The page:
We include this recipe for anyone who is gluten free or would like to try a highly tested and successful gluten free pie crust. The results are impressive and most people won’t even know it’s gluten free. If gluten free isn’t your notion of a delicious pie crust, go ahead and choose an all-purpose wheat flour crust of your liking for any recipe we offer that uses pie dough. Instructions are thorough and intended to assist all bakers. Once made you’ll realize the simplicity of these instructions, and it will become a reliable go-to recipe. This recipe makes one pie crust. Simply double the recipe for an upper crust.

Gluten Free Pie Crust

Servings 6


  • 1 9" diameter, 2" deep glass or ceramic pie pan
  • Rolling pin, plastic wrap


  • cup sorghum flour
  • cup millet flour
  • cup arrowroot flour
  • ¼ cup brown rice flour
  • ¾ teaspoon xanthan gum
  • ½ teaspoon salt
  • ½ cup refrigerated butter, or coconut solids
  • teaspoon apple cider vinegar
  • 3 tablespoon water


  • Measure dry ingredients by dipping method (no need to sift), then whisk thoroughly in a small mixing bowl.
  • Measure vinegar and water into a small container and set aside.
  • Using a cheese grater, grate cold butter over dry ingredients and lightly hand mix to coat the butter pieces. NOTE: For non-dairy diets, solid coconut oil can be used with good success, though the pastry will be more crisp.
  • Using a hand pastry blender, break butter into fine pieces, thoroughly incorporating butter and dry mixture. NOTE: A wheat flour recipe will generally require leaving small butter lumps. In this gluten free method, be sure there are no lumps. A food processor with a dough blade could be used if desired.
  • Sprinkle the vinegar water over the prepared pastry mix and stir quickly with a fork. This will distribute the liquid to a large degree, but not completely saturate all dry ingredients. Using your hand continue mixing lightly lifting the dough without squeezing until ingredients come together. It may seem more water is necessary, (1 teaspoon at a time) but that is only likely if you cannot form a ball after a couple minutes of mixing.
  • Lay a piece of plastic wrap, silpat or parchment paper on the counter long enough to extend beyond the edges of a pie plate. Place the prepared ball of dough in the middle and press down to form a smooth disk about 6 inches across. Cover the disk of dough with a second piece of plastic wrap, silpat or parchment. A little arrow root on the silpat or parchment will help prevent the dough from sticking.
  • With a rolling pin, and working from the middle out in all directions, roll the pastry to the desired size based on the pie pan. Make sure dough is all the same depth, and that you've taken into account not only the pan width but also its depth plus enough dough to flute edges. Rolled correctly, the dough will be a perfect size.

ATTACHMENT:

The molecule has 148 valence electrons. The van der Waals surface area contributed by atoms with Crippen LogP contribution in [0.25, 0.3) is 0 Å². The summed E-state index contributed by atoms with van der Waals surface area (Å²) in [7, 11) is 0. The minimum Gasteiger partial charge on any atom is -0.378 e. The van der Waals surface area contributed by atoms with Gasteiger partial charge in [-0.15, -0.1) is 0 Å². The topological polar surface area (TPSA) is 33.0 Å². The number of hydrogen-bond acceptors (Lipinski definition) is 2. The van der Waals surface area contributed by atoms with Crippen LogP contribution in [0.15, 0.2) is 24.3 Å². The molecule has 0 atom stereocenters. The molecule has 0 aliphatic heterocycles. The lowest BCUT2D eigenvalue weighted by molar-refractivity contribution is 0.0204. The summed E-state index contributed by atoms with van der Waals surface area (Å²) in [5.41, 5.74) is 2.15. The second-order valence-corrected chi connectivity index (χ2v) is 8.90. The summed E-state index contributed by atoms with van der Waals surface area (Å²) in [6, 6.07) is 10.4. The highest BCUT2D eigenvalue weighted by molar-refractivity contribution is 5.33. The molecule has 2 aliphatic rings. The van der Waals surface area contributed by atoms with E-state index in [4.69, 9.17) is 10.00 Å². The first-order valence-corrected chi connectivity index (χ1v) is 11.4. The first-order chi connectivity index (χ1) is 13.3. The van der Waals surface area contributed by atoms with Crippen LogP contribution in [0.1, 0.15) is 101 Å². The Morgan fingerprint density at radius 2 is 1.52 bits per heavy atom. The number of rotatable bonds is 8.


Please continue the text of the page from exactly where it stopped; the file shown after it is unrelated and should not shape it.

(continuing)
• Remove the top layer of wrap. It should come off easily. If it does not come off cleanly, you’ve probably used too much water forming the dough, or your butter is too soft. Should that occur, place dough and wrap in the refrigerator a couple minutes until it hardens slightly and is easier to handle.
  • Next, place your hand under the bottom plastic wrap, lift the pastry off the counter, and in one sweeping motion, lay it into the pie pan. The dough should remain in one piece with the plastic wrap in place and you can easily adjust its position in the pan, pressing lightly into the bottom and rounded edges. Once positioned, pull the plastic wrap off. If the dough breaks, simply patch as needed. Gluten free dough is very forgiving.
  • Cut any excess dough from edges, leaving enough to flute, then flute the edges as desired and place covered in refrigerator until ready to fill and bake. Now is a good time to make your filling. NOTE: You can fill and bake right away, however a cooled pastry bakes the best.
  • DOUBLE CRUSTS: If making a double crust do not flute bottom pastry yet. Leave the edges loose and refrigerate while rolling out the top crust. Sweet pies in particular that traditionally use top crusts are often delicious eliminating the crust and instead using a crumble, or perhaps a lattice effect for less bulk. Pies that remain somewhat liquid like chicken pot pie may be better served with a full top crust with air holes for escaping steam.
  • LATTICE EFFECT: Remove top plastic wrap and slice top crust into long lattice strips trying not to cut bottom plastic wrap. Place flat in refrigerator while preparing filling. When ready to bake, fill bottom crust, then lift individual lattice strips with a frosting spatula and lay on top of the filling in cross-cross fashion. Gluten free lattice strips break easily, but careful placement can usually eliminate visual breaks in the crust. The bottom crust edges should now be soft enough to flute, pinching lattice as possible into the fluted edge.
  • PRE BAKED BOTTOM CRUST: Pies with a lot of liquid or those that are made with a prepared custard that does not get baked, require an empty baked crust. Prepare and roll bottom crust as instructed above. Insert in pie pan and prick the bottom and sides with a fork. Lay a piece of parchment paper and insert baking stones, dried beans or something that will keep the crust from bubbling or slumping. Bake as directed in recipe.